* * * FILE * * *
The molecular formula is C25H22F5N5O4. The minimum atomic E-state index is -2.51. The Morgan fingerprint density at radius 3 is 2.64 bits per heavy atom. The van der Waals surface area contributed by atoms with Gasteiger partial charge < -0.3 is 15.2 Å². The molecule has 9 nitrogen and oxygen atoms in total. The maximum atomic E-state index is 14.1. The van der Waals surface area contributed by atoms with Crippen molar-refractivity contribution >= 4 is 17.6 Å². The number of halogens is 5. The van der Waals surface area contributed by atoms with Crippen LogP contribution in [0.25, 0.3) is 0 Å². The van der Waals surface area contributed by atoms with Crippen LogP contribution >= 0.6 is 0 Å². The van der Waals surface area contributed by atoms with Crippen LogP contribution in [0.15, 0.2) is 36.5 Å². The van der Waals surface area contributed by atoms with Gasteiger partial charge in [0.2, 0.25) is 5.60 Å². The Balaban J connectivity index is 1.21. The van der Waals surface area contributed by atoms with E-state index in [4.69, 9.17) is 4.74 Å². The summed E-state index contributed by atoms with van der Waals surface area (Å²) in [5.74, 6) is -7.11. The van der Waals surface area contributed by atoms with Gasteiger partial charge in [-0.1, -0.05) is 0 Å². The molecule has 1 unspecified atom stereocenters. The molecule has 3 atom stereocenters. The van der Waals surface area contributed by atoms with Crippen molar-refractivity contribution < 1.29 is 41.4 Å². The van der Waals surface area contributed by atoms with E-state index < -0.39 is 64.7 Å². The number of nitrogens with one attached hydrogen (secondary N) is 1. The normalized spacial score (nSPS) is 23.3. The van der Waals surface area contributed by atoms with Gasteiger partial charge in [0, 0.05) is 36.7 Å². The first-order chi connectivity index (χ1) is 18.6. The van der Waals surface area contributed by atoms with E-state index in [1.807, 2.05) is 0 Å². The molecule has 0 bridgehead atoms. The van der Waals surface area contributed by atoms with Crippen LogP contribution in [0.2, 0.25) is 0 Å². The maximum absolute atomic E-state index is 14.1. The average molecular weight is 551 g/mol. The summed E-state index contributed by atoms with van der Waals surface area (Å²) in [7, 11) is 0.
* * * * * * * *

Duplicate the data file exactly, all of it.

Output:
The molecular formula is C25H22F5N5O4. The minimum atomic E-state index is -2.51. The Morgan fingerprint density at radius 3 is 2.64 bits per heavy atom. The van der Waals surface area contributed by atoms with Gasteiger partial charge < -0.3 is 15.2 Å². The molecule has 9 nitrogen and oxygen atoms in total. The maximum atomic E-state index is 14.1. The van der Waals surface area contributed by atoms with Crippen molar-refractivity contribution >= 4 is 17.6 Å². The number of halogens is 5. The van der Waals surface area contributed by atoms with Crippen LogP contribution in [0.25, 0.3) is 0 Å². The van der Waals surface area contributed by atoms with Crippen LogP contribution >= 0.6 is 0 Å². The van der Waals surface area contributed by atoms with Crippen LogP contribution in [0.15, 0.2) is 36.5 Å². The van der Waals surface area contributed by atoms with Gasteiger partial charge in [0.2, 0.25) is 5.60 Å². The Balaban J connectivity index is 1.21. The van der Waals surface area contributed by atoms with E-state index in [4.69, 9.17) is 4.74 Å². The summed E-state index contributed by atoms with van der Waals surface area (Å²) in [5.74, 6) is -7.11. The van der Waals surface area contributed by atoms with Gasteiger partial charge in [-0.1, -0.05) is 0 Å². The molecule has 1 unspecified atom stereocenters. The molecule has 3 atom stereocenters. The van der Waals surface area contributed by atoms with Crippen molar-refractivity contribution < 1.29 is 41.4 Å². The van der Waals surface area contributed by atoms with E-state index < -0.39 is 64.7 Å². The number of nitrogens with one attached hydrogen (secondary N) is 1. The normalized spacial score (nSPS) is 23.3. The van der Waals surface area contributed by atoms with Gasteiger partial charge in [0, 0.05) is 36.7 Å². The first-order chi connectivity index (χ1) is 18.6. The van der Waals surface area contributed by atoms with E-state index in [1.807, 2.05) is 0 Å². The molecule has 0 bridgehead atoms. The van der Waals surface area contributed by atoms with Crippen LogP contribution in [0.2, 0.25) is 0 Å². The maximum absolute atomic E-state index is 14.1. The average molecular weight is 551 g/mol. The summed E-state index contributed by atoms with van der Waals surface area (Å²) in [7, 11) is 0.